Jordan Peterson: Beauty Deserves a Room in Your Home

This article is an excerpt from the Shortform book guide to "Beyond Order" by Jordan Peterson. Shortform has the world's best summaries and analyses of books you should be reading.

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Remember the sense of wonder you had as a child? How much of that do you still have?

According to Jordan Peterson, beauty plays a vital role in life. In Beyond Order, he urges you to adopt this rule: Try to make one room in your home as beautiful as possible. He explains what difference this can make in your life.

Continue reading to learn about the importance of beauty from Peterson’s perspective.

Jordan Peterson on Beauty

According to Jordan Peterson, beauty is vital because it connects us to the sense of wonder and mystery that we felt as children. Without making room for beauty, we can lose touch with the mystery of life and the wonder all around us.

As children, we have no problem connecting to beauty. We see the world through fresh eyes, and we can feel wonder everywhere. But, with time, Peterson says, we lose this ability to perceive the wondrousness of the world. Instead, we fall into ruts and routines, and we start to take for granted the beauty that still exists all around us. It becomes mundane, drab, and familiar.

There is a way back to that child-like perception, however. Peterson argues that fine art can reconnect us with the beauty we saw as children. Great artists retain their child-like connection to wonder and can translate that unclouded perception into art. In other words, they capture what others can no longer see and render it visible to the rest of us. So, if you regularly engage with great art, you can find glimpses of that beauty and wonder.

(Shortform note: While Peterson argues that we inevitably lose our sense of wonder, it may be possible to practice feeling wonder through meditation. Some mindfulness techniques work to bring you into the present moment in such a way that you feel awe, wonder, and joy—similarly to how Petersons says that artists and children connect to wonder. Therefore, falling into ruts and routines may not be inevitable so much as likely but preventable.)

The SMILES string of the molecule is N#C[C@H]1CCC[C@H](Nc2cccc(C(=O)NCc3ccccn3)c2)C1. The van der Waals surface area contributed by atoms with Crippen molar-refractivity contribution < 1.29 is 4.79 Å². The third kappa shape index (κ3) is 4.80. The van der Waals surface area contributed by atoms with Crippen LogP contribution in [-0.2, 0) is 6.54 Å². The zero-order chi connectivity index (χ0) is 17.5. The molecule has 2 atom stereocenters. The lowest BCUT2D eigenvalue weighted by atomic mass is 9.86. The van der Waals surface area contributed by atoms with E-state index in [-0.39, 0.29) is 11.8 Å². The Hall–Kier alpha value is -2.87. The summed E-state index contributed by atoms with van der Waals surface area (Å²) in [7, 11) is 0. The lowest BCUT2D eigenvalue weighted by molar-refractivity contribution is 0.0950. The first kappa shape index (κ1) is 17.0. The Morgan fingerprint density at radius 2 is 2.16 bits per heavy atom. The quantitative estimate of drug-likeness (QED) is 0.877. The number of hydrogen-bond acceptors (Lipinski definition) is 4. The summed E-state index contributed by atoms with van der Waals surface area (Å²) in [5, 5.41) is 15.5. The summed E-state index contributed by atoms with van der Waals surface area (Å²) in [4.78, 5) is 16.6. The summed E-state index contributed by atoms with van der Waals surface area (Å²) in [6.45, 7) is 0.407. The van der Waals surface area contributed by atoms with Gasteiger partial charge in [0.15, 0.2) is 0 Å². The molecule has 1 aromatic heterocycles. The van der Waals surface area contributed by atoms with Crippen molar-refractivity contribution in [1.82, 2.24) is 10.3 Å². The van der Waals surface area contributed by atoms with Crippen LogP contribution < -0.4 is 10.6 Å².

According to Peterson, this is why we’re so captivated by great art even though we often don’t consciously understand it: It reveals to us a depth of beauty that we could not previously perceive. So, make room for beauty in your life by getting at least one work of art that truly calls to you. By regularly reconnecting with beauty through that artwork, you’ll stay afloat despite the stresses and struggles of life.

More Ways to Connect to Wonder

Note that Peterson’s perspective on art is somewhat Western-centric and high-society, as he mainly focuses on fine oil paintings. Such art may not be accessible or appealing to everyone, and may not universally help people connect to beauty. Different forms of art may speak more to different people. In exploring the art you’d want in your life, consider not just paintings, but also fine music or theater, great poetry and literature, and critically acclaimed films or visual media.

There are also other ways to cultivate a sense of wonder and joy in our lives. Spending time in nature, as well as practicing mindfulness and meditation, can both help reconnect us to a child-like sense of wonder and appreciation for the world around us. Ultimately, the key is to remain open and connect to beauty wherever it appears in your life.
Jordan Peterson: Beauty Deserves a Room in Your Home

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Like what you just read? Read the rest of the world's best book summary and analysis of Jordan Peterson's "Beyond Order" at Shortform.

Here's what you'll find in our full Beyond Order summary:

  • A no-nonsense guide to navigating the chaos of our difficult world
  • How and why you should listen to your conscience
  • How to show up for life as fully as you can

Elizabeth Whitworth

Elizabeth has a lifelong love of books. She devours nonfiction, especially in the areas of history, theology, and philosophy. A switch to audiobooks has kindled her enjoyment of well-narrated fiction, particularly Victorian and early 20th-century works. She appreciates idea-driven books—and a classic murder mystery now and then. Elizabeth has a blog and is writing a book about the beginning and the end of suffering.

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